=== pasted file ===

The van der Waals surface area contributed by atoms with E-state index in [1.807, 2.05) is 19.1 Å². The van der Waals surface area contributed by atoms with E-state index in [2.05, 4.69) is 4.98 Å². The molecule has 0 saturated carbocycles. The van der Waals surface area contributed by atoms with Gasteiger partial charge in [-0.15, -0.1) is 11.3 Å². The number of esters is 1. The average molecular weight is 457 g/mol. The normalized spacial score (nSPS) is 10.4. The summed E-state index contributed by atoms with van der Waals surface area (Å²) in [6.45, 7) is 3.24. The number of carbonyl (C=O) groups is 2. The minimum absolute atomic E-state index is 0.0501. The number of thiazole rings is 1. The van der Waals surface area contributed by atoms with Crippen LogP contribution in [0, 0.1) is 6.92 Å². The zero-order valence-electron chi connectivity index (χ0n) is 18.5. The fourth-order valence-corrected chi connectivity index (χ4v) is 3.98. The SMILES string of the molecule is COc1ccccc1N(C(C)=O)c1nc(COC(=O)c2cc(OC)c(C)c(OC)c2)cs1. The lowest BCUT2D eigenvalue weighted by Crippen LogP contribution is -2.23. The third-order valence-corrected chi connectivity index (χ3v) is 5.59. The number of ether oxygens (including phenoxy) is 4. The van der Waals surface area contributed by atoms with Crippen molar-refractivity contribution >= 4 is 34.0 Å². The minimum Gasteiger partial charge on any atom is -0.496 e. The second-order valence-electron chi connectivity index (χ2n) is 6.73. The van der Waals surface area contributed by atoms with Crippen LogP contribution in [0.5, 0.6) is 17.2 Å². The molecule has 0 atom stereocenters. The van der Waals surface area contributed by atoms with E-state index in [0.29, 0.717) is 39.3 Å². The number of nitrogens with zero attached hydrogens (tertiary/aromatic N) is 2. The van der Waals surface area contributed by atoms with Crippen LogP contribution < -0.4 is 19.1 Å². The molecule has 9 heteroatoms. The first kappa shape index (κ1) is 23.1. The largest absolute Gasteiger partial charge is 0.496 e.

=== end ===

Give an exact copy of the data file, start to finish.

The van der Waals surface area contributed by atoms with E-state index in [1.807, 2.05) is 19.1 Å². The van der Waals surface area contributed by atoms with E-state index in [2.05, 4.69) is 4.98 Å². The molecule has 0 saturated carbocycles. The van der Waals surface area contributed by atoms with Gasteiger partial charge in [-0.15, -0.1) is 11.3 Å². The number of esters is 1. The average molecular weight is 457 g/mol. The normalized spacial score (nSPS) is 10.4. The summed E-state index contributed by atoms with van der Waals surface area (Å²) in [6.45, 7) is 3.24. The number of carbonyl (C=O) groups is 2. The minimum absolute atomic E-state index is 0.0501. The number of thiazole rings is 1. The van der Waals surface area contributed by atoms with Crippen LogP contribution in [0, 0.1) is 6.92 Å². The zero-order valence-electron chi connectivity index (χ0n) is 18.5. The fourth-order valence-corrected chi connectivity index (χ4v) is 3.98. The SMILES string of the molecule is COc1ccccc1N(C(C)=O)c1nc(COC(=O)c2cc(OC)c(C)c(OC)c2)cs1. The lowest BCUT2D eigenvalue weighted by Crippen LogP contribution is -2.23. The third-order valence-corrected chi connectivity index (χ3v) is 5.59. The number of ether oxygens (including phenoxy) is 4. The van der Waals surface area contributed by atoms with Crippen molar-refractivity contribution >= 4 is 34.0 Å². The minimum Gasteiger partial charge on any atom is -0.496 e. The second-order valence-electron chi connectivity index (χ2n) is 6.73. The van der Waals surface area contributed by atoms with Crippen LogP contribution in [0.5, 0.6) is 17.2 Å². The molecule has 0 atom stereocenters. The van der Waals surface area contributed by atoms with E-state index in [0.29, 0.717) is 39.3 Å². The number of nitrogens with zero attached hydrogens (tertiary/aromatic N) is 2. The van der Waals surface area contributed by atoms with Crippen LogP contribution < -0.4 is 19.1 Å². The molecule has 9 heteroatoms. The first kappa shape index (κ1) is 23.1. The largest absolute Gasteiger partial charge is 0.496 e.